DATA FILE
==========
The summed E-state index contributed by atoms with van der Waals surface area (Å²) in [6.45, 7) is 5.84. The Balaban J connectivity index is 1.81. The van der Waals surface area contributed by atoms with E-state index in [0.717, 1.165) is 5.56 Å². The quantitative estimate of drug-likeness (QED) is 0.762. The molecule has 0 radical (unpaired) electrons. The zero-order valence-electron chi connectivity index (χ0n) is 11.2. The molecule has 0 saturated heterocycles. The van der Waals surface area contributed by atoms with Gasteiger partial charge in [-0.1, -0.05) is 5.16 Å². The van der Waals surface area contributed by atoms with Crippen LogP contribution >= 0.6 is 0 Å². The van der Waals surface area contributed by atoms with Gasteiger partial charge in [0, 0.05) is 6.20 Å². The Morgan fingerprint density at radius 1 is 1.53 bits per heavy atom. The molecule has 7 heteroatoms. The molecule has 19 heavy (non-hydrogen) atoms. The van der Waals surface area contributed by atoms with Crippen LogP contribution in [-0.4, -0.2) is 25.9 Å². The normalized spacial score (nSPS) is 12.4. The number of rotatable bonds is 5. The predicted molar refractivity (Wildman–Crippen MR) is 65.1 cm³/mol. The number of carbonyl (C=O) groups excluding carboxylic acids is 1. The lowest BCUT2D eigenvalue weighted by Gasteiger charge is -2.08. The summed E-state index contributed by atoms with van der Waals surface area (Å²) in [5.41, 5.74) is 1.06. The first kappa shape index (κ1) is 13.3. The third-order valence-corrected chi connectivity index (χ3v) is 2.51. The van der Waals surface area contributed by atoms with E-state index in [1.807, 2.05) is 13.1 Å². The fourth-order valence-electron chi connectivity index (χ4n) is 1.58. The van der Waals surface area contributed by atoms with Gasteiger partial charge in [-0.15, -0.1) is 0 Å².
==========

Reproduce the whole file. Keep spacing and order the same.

The summed E-state index contributed by atoms with van der Waals surface area (Å²) in [6.45, 7) is 5.84. The Balaban J connectivity index is 1.81. The van der Waals surface area contributed by atoms with E-state index in [0.717, 1.165) is 5.56 Å². The quantitative estimate of drug-likeness (QED) is 0.762. The molecule has 0 radical (unpaired) electrons. The zero-order valence-electron chi connectivity index (χ0n) is 11.2. The molecule has 0 saturated heterocycles. The van der Waals surface area contributed by atoms with Gasteiger partial charge in [-0.1, -0.05) is 5.16 Å². The van der Waals surface area contributed by atoms with Crippen LogP contribution >= 0.6 is 0 Å². The van der Waals surface area contributed by atoms with Gasteiger partial charge in [0, 0.05) is 6.20 Å². The Morgan fingerprint density at radius 1 is 1.53 bits per heavy atom. The molecule has 7 heteroatoms. The molecule has 19 heavy (non-hydrogen) atoms. The van der Waals surface area contributed by atoms with Crippen LogP contribution in [-0.4, -0.2) is 25.9 Å². The normalized spacial score (nSPS) is 12.4. The number of rotatable bonds is 5. The predicted molar refractivity (Wildman–Crippen MR) is 65.1 cm³/mol. The number of carbonyl (C=O) groups excluding carboxylic acids is 1. The lowest BCUT2D eigenvalue weighted by Gasteiger charge is -2.08. The summed E-state index contributed by atoms with van der Waals surface area (Å²) in [5.41, 5.74) is 1.06. The first kappa shape index (κ1) is 13.3. The third-order valence-corrected chi connectivity index (χ3v) is 2.51. The van der Waals surface area contributed by atoms with E-state index in [1.807, 2.05) is 13.1 Å². The fourth-order valence-electron chi connectivity index (χ4n) is 1.58. The van der Waals surface area contributed by atoms with Gasteiger partial charge in [-0.15, -0.1) is 0 Å².